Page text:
At the end of 2017, I did a series of posts about the Black maternal mortality rate. With the CDC’s releasing new numbers about the U.S. maternal mortality rate, it seems like a good time to revisit the subject.
According to the CDC, the maternal mortality rate for white women is 12.5 per 100,000 births.
For Black women, the maternal mortality rate is 42.8 per 100,000 births. That’s three-and-a-half times higher. This is not a new phenomenon; the disparity has been known about for almost four decades.
Now…the U.S. has the highest maternal mortality rate of all the OECD countries, regardless of race. Also, the U.S. is the only OECD country where the maternal mortality rate is going up. But the Black maternal mortality rate is on par with many countries that are classified as “developing.”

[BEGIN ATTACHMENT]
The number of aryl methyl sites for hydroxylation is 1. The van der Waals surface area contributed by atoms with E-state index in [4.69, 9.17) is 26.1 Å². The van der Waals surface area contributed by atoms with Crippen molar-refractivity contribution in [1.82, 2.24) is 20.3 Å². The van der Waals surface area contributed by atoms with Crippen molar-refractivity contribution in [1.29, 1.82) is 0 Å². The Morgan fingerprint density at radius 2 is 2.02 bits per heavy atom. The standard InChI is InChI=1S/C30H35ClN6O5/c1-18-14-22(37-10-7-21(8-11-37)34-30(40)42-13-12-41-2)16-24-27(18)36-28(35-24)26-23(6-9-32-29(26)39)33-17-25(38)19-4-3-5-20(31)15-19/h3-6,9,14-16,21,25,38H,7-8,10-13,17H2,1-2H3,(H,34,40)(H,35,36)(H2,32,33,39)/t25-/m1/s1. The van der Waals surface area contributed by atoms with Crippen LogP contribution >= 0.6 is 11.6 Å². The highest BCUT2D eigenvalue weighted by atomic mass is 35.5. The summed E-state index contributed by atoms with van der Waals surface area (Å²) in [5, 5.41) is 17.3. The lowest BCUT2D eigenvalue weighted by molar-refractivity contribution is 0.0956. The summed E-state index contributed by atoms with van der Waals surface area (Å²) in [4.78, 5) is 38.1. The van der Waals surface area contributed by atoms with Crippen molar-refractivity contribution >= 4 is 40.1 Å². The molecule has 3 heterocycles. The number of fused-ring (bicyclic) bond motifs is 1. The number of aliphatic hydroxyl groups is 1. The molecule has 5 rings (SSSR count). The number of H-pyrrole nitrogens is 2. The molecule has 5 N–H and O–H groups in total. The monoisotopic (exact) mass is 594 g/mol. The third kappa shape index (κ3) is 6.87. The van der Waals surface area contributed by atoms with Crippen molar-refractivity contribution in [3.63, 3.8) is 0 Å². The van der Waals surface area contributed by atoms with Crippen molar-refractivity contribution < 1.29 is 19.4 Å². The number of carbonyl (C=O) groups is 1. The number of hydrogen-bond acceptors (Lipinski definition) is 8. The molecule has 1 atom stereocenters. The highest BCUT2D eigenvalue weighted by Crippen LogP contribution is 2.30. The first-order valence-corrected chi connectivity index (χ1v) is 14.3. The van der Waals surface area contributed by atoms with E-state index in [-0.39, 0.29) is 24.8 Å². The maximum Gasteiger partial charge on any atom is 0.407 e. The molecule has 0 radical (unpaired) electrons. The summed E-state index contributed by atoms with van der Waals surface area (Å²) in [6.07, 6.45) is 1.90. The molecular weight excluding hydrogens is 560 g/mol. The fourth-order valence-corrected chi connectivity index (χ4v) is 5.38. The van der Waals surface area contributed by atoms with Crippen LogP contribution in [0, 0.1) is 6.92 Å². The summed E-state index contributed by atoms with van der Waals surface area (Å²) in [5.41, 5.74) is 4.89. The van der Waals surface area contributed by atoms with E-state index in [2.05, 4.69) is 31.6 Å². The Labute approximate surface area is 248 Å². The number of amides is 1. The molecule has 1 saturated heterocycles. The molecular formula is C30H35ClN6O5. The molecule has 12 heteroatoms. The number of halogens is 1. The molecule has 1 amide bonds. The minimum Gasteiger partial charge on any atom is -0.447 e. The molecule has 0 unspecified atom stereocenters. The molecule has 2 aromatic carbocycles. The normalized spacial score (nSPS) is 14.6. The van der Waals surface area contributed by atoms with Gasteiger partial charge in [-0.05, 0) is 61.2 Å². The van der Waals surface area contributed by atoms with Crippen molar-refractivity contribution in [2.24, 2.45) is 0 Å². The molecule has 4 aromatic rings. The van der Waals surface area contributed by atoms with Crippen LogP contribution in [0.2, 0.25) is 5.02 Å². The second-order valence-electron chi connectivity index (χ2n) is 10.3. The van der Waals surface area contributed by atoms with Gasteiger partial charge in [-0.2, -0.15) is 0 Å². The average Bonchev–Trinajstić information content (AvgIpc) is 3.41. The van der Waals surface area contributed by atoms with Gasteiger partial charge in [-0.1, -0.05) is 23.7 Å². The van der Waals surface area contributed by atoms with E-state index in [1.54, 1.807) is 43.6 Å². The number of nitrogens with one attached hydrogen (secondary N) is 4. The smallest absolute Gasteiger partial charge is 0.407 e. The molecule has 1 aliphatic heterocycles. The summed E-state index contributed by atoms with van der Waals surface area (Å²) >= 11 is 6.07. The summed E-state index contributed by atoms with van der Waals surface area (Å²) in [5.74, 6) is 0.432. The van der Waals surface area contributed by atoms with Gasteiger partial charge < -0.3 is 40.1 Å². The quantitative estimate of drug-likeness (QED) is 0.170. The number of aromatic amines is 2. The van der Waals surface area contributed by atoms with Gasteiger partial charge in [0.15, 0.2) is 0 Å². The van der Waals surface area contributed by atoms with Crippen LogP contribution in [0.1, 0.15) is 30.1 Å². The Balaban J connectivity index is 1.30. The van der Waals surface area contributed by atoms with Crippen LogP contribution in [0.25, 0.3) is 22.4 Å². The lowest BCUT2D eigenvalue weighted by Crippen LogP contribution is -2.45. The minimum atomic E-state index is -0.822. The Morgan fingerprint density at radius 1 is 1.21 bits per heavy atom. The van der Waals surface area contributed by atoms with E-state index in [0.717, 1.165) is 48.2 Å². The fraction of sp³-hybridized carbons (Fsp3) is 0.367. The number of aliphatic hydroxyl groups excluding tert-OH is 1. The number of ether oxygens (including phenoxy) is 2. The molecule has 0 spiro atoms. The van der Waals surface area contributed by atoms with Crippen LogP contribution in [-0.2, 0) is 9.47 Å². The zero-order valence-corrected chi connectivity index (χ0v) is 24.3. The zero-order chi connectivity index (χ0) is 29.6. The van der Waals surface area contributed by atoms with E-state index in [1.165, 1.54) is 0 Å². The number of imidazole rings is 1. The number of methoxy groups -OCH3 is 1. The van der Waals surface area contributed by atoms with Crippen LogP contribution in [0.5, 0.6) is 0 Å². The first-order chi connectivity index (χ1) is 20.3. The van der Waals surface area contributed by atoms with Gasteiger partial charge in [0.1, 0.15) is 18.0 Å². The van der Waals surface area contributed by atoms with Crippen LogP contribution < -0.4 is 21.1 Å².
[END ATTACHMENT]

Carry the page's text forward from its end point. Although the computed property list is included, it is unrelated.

What would it look like if the lives of pregnant Black people were taken seriously? Or if the country treated this as the healthcare crisis it actually is? (yes…I know about the two bills in Congress. you know what I mean.)
Mother’s Day is hard for a lot of people. And many preachers stumble over what to say from the pulpit on the day. If I may make a suggestion it would be to focus on this. There is no reason for the church to be silent in the face of people dying from things that, at least the data says, should be preventable. For those of us who are scripture-based, maternal mortality is a shadow throughout many of the stories of children and inheritance. For those who are less scripture-based, there are many stories of death in pregnancy/childbirth/post-partum that could be explored.
I can’t convey in words how important this is to me. Yet I know I will write about it again.